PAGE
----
The Island of Anne of Green Gables
Explore the beautiful Canadian island that inspired the novel "Anne of Green Gables", where birds and history live side by side. From "Through the Lens”, Fujingaho Magazine, October, 2020.
'Through the Lens', Fujingaho Magazine, October, 2020
Photos and text: Her Imperial Highness Princess Takamado
English Translation: Asia Club, a WBSJ Volunteer Group (YOKOYAMA Kazuko, KASE Tomoko, Ueno Naohiro)
The days I traveled abroad so freely and frequently seem to be long gone due to the COVID-19 outbreak. So, this time, I would like to show you some photgraphs I took of Prince Edward Island in Canada, in the hope that my readers will feel refreshed by these far-flung vistas, even if only slightly. In addition to the ones taken last year, I have selected some from 2004, taken during an earlier visit to the island.
Prince Edward Island is located in the Gulf of St. Lawrence along the east coast of Canada, and in Japan it is widely known as the setting for Lucy Maud Montgomery's novel, “Anne of Green Gables”. It is quite a scenic place, with a vivid contrast of color between the fertile reddish soil and green grasslands. Particularly famous are the steeples of churches which stand out against the beautiful blue sky, and several unique lighthouses scattered along the coastline. The local staple foods are potatoes and lobsters. You may see lobster as a fancy treat, but for the local people, I've heard they are quite a common foodstuff. Historically, the island is the birthplace of Canadian Federal Government, since it hosted the inaugural meeting of Canadian Confederation when the country gained independence from England.
In the northern part of the island there is a national park which is not only wildlife habitat, but also a leisure destination for people wanting to enjoy cultural heritage as well as beautiful nature. While a lot of seabirds breed here, including the Piping Plover Charadrius melodus (Near Threatened), coastal areas are open for people to have fun. In the key points there are signboards with notices like “no buggies” or “walk your dog on a leash”. Eggs of plovers and terns, in particular, are well-camouflaged and so difficult to see that they are easily trampled. Therefore, visitors must pay extreme attention when photographing such birds. I learned that, while many of the species' breeding efforts have born fruit, others have not worked as expected due to climate change and other disruptions. In fact, just after I flew for Montreal, a great hurricane hit the island and caused serious damage.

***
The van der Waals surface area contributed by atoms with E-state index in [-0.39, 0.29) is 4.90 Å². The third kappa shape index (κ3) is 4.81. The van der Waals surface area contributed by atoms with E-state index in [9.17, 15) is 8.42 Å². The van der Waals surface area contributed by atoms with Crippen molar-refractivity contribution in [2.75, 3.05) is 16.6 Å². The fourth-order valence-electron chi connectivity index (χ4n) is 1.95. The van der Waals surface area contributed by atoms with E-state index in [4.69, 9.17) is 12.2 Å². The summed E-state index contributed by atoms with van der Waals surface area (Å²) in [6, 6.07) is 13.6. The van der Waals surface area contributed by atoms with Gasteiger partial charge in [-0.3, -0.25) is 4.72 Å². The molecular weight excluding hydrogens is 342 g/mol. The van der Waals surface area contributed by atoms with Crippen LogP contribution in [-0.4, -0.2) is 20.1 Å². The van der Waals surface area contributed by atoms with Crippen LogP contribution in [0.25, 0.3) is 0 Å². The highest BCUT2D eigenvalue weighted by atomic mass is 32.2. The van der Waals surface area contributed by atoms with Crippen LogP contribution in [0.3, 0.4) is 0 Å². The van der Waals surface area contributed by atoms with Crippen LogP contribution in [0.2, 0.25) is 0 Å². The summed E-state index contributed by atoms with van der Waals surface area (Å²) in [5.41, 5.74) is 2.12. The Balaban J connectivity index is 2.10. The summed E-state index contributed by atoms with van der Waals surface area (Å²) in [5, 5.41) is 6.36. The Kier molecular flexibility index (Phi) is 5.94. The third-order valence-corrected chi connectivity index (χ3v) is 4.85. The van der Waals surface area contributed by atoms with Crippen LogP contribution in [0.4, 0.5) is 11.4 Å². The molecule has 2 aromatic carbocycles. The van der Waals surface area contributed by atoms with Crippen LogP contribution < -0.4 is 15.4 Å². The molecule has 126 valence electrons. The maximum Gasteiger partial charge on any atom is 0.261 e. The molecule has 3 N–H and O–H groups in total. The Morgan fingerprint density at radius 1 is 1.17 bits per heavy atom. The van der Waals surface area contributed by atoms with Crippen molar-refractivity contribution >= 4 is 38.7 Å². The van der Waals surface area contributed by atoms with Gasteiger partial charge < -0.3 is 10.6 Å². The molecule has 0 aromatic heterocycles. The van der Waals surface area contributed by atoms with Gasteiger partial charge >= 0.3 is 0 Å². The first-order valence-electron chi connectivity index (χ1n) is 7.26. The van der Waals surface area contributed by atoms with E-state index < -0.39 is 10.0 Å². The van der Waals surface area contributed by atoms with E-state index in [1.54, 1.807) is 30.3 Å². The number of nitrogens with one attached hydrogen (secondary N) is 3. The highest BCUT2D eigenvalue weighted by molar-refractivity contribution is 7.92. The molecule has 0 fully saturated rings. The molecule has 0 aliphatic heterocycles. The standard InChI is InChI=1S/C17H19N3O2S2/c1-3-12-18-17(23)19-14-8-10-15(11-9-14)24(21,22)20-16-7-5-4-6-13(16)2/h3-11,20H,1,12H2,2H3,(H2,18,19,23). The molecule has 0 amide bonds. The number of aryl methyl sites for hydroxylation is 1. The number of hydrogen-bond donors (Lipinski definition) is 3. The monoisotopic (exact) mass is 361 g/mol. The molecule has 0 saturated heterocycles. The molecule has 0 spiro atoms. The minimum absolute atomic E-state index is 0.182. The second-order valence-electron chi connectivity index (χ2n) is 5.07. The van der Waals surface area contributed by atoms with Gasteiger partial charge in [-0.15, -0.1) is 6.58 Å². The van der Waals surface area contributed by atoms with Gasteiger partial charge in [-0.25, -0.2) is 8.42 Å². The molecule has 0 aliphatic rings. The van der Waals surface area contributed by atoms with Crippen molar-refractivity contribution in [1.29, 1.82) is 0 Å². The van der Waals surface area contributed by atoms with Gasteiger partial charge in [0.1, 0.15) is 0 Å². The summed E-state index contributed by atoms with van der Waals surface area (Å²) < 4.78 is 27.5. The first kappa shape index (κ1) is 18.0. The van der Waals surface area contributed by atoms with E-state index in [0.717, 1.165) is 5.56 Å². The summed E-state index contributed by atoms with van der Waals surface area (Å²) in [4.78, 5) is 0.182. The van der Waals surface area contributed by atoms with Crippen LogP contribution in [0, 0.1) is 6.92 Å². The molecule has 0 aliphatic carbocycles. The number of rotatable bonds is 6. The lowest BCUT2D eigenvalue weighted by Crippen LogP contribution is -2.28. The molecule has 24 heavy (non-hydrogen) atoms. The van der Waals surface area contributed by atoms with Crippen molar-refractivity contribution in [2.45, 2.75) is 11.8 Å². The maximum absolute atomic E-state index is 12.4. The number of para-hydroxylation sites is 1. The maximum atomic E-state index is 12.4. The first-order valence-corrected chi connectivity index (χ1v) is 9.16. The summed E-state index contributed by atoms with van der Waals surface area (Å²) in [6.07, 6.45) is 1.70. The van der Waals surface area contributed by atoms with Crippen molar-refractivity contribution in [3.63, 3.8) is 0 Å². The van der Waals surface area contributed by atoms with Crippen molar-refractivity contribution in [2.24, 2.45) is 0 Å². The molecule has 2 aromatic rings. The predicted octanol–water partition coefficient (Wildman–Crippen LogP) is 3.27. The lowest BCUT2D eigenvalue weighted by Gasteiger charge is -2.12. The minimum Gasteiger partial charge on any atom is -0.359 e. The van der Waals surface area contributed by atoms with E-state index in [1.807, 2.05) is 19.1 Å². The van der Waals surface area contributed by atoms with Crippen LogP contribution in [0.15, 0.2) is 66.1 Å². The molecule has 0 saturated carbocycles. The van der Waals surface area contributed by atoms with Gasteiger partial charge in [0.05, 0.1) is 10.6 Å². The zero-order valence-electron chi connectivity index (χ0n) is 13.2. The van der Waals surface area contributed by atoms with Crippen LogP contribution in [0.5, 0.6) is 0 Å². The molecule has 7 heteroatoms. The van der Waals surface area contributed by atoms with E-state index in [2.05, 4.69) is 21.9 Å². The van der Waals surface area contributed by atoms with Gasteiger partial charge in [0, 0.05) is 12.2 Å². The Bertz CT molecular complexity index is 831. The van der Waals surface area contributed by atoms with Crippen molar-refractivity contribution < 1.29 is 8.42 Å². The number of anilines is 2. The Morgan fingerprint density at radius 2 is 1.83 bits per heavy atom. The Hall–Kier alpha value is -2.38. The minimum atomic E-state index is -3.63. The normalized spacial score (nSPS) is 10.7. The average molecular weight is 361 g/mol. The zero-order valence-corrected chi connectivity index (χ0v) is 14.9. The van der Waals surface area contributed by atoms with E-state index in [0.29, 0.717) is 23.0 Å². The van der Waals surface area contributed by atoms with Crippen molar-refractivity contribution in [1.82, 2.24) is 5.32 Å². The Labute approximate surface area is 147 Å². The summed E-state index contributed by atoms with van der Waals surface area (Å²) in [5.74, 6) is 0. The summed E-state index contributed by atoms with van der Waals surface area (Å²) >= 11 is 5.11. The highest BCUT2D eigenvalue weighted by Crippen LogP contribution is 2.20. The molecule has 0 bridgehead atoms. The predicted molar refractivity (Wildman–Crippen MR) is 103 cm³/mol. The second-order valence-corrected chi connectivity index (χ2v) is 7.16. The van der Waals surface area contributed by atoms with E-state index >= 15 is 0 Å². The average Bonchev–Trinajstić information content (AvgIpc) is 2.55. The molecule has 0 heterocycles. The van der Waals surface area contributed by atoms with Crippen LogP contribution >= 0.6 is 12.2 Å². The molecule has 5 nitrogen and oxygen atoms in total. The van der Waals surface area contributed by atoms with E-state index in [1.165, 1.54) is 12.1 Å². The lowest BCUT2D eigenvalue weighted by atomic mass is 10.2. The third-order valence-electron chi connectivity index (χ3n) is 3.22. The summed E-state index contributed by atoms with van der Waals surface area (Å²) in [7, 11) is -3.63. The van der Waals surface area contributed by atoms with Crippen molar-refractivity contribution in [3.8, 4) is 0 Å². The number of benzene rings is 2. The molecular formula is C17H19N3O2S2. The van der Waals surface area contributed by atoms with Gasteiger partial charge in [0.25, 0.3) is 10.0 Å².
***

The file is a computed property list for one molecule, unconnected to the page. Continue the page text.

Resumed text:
This national park contains many places of interest, such as the birthplace of L.M.Montgomery - author of “Anne of Green Gables” and the series of novels that followed it - and many other places related to Anne. As such, a large number of Japanese tourists visit it. In fact, there is no country in the world where “Anne of Green Gables” is more popular than Japan. It was in 1939 when the original “Anne of Green Gables” was presented to Japanese novelist and translator Hanako Muraoka. Two years later, she started translating the novel into Japanese, when World War II broke out in Japan. Since it was considered dangerous just to possess a book written in the enemy’s language, Hanako kept the book firmly to herself and had finished translating it when the war ended. The book was published in1952 and was immediately and widely accepted by Japanese readers. It is easy to imagine how Anne, who lives cheerfully and positively no matter how unreasonably treated, moved the post-war Japanese heart. What lies in the background of the enduring popularity of this book is the universality of Anne’s words, which continue to give courage and hope to us now in the 21st century.
Anne was always grateful for ordinary daily life and placed her hope upon the possibility of tomorrow. In her words; “It’s been my experience that you can nearly always enjoy things if you make up your mind firmly that you will. Of course, you must make it up firmly.”
I feel that those words have the power to encourage and cheer us up in the present limited lives we all find ourselves in.